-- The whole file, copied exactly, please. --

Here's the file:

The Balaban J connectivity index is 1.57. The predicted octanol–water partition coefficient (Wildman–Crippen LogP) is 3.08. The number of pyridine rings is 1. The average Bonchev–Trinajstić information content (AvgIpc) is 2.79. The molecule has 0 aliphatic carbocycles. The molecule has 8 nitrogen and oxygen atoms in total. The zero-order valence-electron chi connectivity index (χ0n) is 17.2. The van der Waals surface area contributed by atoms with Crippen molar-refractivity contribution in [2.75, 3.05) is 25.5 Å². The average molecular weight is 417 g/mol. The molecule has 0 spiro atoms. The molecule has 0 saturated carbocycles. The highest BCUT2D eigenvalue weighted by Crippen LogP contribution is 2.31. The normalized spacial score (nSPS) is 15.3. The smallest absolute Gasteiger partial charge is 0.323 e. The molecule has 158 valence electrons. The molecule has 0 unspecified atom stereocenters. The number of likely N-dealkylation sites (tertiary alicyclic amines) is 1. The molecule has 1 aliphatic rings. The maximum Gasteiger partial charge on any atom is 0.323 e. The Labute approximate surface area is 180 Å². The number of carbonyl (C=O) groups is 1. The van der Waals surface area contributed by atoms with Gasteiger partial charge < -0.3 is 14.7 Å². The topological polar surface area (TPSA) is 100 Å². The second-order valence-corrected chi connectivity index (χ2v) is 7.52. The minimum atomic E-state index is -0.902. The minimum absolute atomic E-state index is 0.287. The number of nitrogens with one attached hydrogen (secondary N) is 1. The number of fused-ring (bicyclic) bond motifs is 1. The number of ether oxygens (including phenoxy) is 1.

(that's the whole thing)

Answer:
The Balaban J connectivity index is 1.57. The predicted octanol–water partition coefficient (Wildman–Crippen LogP) is 3.08. The number of pyridine rings is 1. The average Bonchev–Trinajstić information content (AvgIpc) is 2.79. The molecule has 0 aliphatic carbocycles. The molecule has 8 nitrogen and oxygen atoms in total. The zero-order valence-electron chi connectivity index (χ0n) is 17.2. The van der Waals surface area contributed by atoms with Crippen molar-refractivity contribution in [2.75, 3.05) is 25.5 Å². The average molecular weight is 417 g/mol. The molecule has 0 spiro atoms. The molecule has 0 saturated carbocycles. The highest BCUT2D eigenvalue weighted by Crippen LogP contribution is 2.31. The normalized spacial score (nSPS) is 15.3. The smallest absolute Gasteiger partial charge is 0.323 e. The molecule has 158 valence electrons. The molecule has 0 unspecified atom stereocenters. The number of likely N-dealkylation sites (tertiary alicyclic amines) is 1. The molecule has 1 aliphatic rings. The maximum Gasteiger partial charge on any atom is 0.323 e. The Labute approximate surface area is 180 Å². The number of carbonyl (C=O) groups is 1. The van der Waals surface area contributed by atoms with Gasteiger partial charge < -0.3 is 14.7 Å². The topological polar surface area (TPSA) is 100 Å². The second-order valence-corrected chi connectivity index (χ2v) is 7.52. The minimum atomic E-state index is -0.902. The minimum absolute atomic E-state index is 0.287. The number of nitrogens with one attached hydrogen (secondary N) is 1. The number of fused-ring (bicyclic) bond motifs is 1. The number of ether oxygens (including phenoxy) is 1.